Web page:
The AL West has done a pretty good job of defying easy...
WAR! Huh-yeah! (Everything You’ll Ever Need To Know About WAR)
So this past week ESPN decided to add WAR (Wins Above Replacement) to their working list of statistics. They’ve legitimized it, displaying the Baseball-Reference.com version of WAR alongside entrenched stats like BA, OBP, and ERA. This is a milestonefor baseball writers and sabermetricians alike, because in the realm of baseball analytics, WAR is the holy grail of statistics.
Not everone is up to date on sabermetrics, so I’ll briefly break down how WAR is calculated. To begin with, it is an acronym for Wins Above Replacement. ”Replacement” refers to any run of the mill AAA player. The metric takes into account hitting, fielding, pitching, park factors, season factors, and position factors to compute a numerical designation for win value over the course of a season. For context, a team with all “replacement” level players would win somewhere around 50 games. For every WAR point a player provides, a team can theoretically expect to gain one win.
ESPN’s acceptance of WAR means that all those nerds, sitting at home writing blog posts no one will read at 11:00 Sunday night, have officially made a difference. To honor the occasion, I’ve combed the annals of both sabermetrics and baseball lore to bring you some interesting factoids. Who knows, these might give you some fun ways to win five dollar bets with your buddys this week.
At this point in the season, Detroit’s Prince Fielder has WAR of 1.7. Brendan Ryan (of the Mariners) has a 2.9. Dustin Ackley (Mariners) has a 2.0. Michael Saunders (yep) has a 1.9. And Kyle Seager (uh huh) has a 1.8. Yes I took those numbers from David Schoenfield of ESPN, but I did look them up myself and I will add some additional stats up there. For all of you who didn’t read Schoenfield’s article, Brendan Ryan is hitting .187 with a .564 OPS. He is however, the best defensive shortstop in the game according to UZR and other metrics (by quite a margin, I might add), and shortstop is a poor hitting position, and Safeco Field a tough place to hit.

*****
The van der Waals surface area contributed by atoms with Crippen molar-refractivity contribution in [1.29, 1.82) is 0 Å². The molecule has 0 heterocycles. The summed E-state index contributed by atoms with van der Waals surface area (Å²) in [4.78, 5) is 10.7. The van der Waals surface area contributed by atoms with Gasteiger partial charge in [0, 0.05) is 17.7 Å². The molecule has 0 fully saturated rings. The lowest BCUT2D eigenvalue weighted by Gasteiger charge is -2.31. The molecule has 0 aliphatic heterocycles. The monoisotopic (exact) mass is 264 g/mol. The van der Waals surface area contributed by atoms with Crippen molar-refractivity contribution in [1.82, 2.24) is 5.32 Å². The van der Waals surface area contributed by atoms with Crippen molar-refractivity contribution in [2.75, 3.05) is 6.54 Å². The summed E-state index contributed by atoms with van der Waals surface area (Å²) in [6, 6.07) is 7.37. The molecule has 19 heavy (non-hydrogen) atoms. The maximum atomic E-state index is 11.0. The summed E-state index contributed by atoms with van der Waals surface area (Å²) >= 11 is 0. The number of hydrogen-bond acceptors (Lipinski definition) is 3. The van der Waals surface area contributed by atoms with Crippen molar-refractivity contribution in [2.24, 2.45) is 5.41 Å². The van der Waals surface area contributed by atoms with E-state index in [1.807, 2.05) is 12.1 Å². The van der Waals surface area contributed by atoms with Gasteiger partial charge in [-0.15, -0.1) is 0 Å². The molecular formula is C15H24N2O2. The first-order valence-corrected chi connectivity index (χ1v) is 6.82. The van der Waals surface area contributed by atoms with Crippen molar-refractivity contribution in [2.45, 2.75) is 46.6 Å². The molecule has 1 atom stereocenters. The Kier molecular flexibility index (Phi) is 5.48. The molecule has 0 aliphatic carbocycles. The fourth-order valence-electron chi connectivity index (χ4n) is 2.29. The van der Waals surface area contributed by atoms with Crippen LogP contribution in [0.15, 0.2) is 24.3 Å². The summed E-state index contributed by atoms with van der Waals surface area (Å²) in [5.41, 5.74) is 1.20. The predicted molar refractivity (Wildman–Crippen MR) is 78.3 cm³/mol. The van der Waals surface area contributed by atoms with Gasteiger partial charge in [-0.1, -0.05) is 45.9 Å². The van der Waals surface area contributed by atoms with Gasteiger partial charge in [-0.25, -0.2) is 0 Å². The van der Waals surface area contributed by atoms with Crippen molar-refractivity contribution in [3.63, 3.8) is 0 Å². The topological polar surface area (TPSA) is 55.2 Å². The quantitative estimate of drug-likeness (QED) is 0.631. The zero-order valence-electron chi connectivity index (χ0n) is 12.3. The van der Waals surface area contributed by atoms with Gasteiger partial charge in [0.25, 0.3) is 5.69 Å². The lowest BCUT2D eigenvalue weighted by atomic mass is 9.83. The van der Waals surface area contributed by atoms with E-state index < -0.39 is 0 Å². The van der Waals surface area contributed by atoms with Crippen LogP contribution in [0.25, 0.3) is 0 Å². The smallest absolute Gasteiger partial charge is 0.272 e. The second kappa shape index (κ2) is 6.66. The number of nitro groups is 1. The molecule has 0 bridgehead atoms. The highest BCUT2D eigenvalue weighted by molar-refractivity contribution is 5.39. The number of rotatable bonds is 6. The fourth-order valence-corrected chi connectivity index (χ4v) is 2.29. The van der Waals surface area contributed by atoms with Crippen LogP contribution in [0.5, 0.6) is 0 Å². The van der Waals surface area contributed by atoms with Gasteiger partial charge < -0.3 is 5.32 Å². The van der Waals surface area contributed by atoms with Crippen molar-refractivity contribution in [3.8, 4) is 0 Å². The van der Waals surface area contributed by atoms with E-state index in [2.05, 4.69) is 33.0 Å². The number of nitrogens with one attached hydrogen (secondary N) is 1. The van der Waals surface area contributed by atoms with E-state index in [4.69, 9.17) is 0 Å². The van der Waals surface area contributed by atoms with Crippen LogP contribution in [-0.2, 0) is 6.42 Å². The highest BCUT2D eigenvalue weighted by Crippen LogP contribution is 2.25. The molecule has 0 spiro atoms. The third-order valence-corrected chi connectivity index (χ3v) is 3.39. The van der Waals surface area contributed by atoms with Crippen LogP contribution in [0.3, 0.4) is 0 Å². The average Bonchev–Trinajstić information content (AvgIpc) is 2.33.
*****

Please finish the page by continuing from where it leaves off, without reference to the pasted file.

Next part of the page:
Every eligible player with a top 10 career WAR–both pitchers and hitters–is in the Hall of Fame, except for Rodger Clemens. Babe Ruth leads that group with a career WAR of 178.3, which means that over 22 years he averaged 8.1 extra wins a year. Number 2 on that list is Cy Young with 160.8, and number 3 is Barry Bonds at 158.1.
The current leader in WAR this season is Mike Trout at 5.8, while David Wright and Andrew McCutchen are second and third.
Over the last 16 years, the single season WAR leaders have been: Cliff Lee, Josh Hamilton, Zack Greinke, Albert Pujols, Alex Rodriguez, Albert Pujols, Alex Rodriguez, Barry Bonds 4 times from 2001-2004, Pedro Martinez in 1999 and 2000, Kevin Brown, Rodger Clemens, and Ken Griffey Jr. (Yes, I used the last 16 seasons so I could include Griffey’s league-leading 9.5 WAR in 1996.)
No player has ever posted the highest WAR during a season in three different decades. The closest to doing that feat was Barry Bonds, who was 6th in 1989, 2nd in 1992, ’93, and ‘96, and was 1st 4 times in the 2000’s.
Both Babe Ruth and Willie Mays led the league in WAR 7 times, the most all-time. Ruth did it from 1921-1931, Mays from 1954-1965. Nobody has ever led the league in WAR further apart than either of these two.
The active player with the most Wins Above Replacement is Alex Rodriguez with 110.7, good for 17th overall.
The HOF-eligible player with the highest WAR but has not been inducted is Jeff Bagwell with 76.7. He’s tied with Pete rose for number 59 all-time. A few big names surround him on that list including Ken Griffey at 79.2, Tom Glavine at 76.8, Rod Carew at 76.6, Nolan Ryan at 75.2, and Joe Dimaggio at 75.1.
The lowest Hall of Famer on the list is Bruce Sutter who ranks 989th and has a career WAR of 23.1.
Derek Jeter is 87th at 67.9, two spots behind Jim Thome’s 68.2.
Edgar Martinez, for whom the DH award is named and who inspires heated HOF discourse, posted a career WAR of 64.4, ranking 108th. That mark is higher than Jim Palmer, Carlton Fisk, Eddie Murray, Don Drysdale, Pee Wee Reese, Duke Snider, Ernie Banks, Willie McCovey, Juan Marichal, Dennis Eckersley, Bob Feller, Yogi Berra, Harmon Killebrew, Hank Greenberg, Whitey Ford, and many other Hall of Famers.
Mariano Rivera ranks 211 tied with Orel Hershiser at 52.7.
There are 297 Hall of Famers. Excluding the 27 executives, 19 managers, and 9 umpires, that leaves 242 ball players. Chase Utley’s 50.3 puts him at 242 on the all-time WAR list.
Babe Ruth holds 5 of the 10 highest single season WAR marks by position players. Barry Bonds holds two others, and Rogers Honrnsby, Carl Yastrzemski and Lou Gehrig have the other three.
Tim Keefe holds the record for highest single season WAR at 19.5, done in 1883. The highest in the modern era was Walter Johnson’s 15.7 done in 1913.
Babe Ruth’s highest single season mark of 13.7 ranks 16th overall, and the top 15 are all held by pitchers. Only two of those fifteen seasons were in the modern era, both by Walter Johnson.
I hope all this useless information will win you a bet. If it doesn’t, at least one sabermetric nerd got to post something he wanted to see out there, even if nobody will read it. Isn’t America great!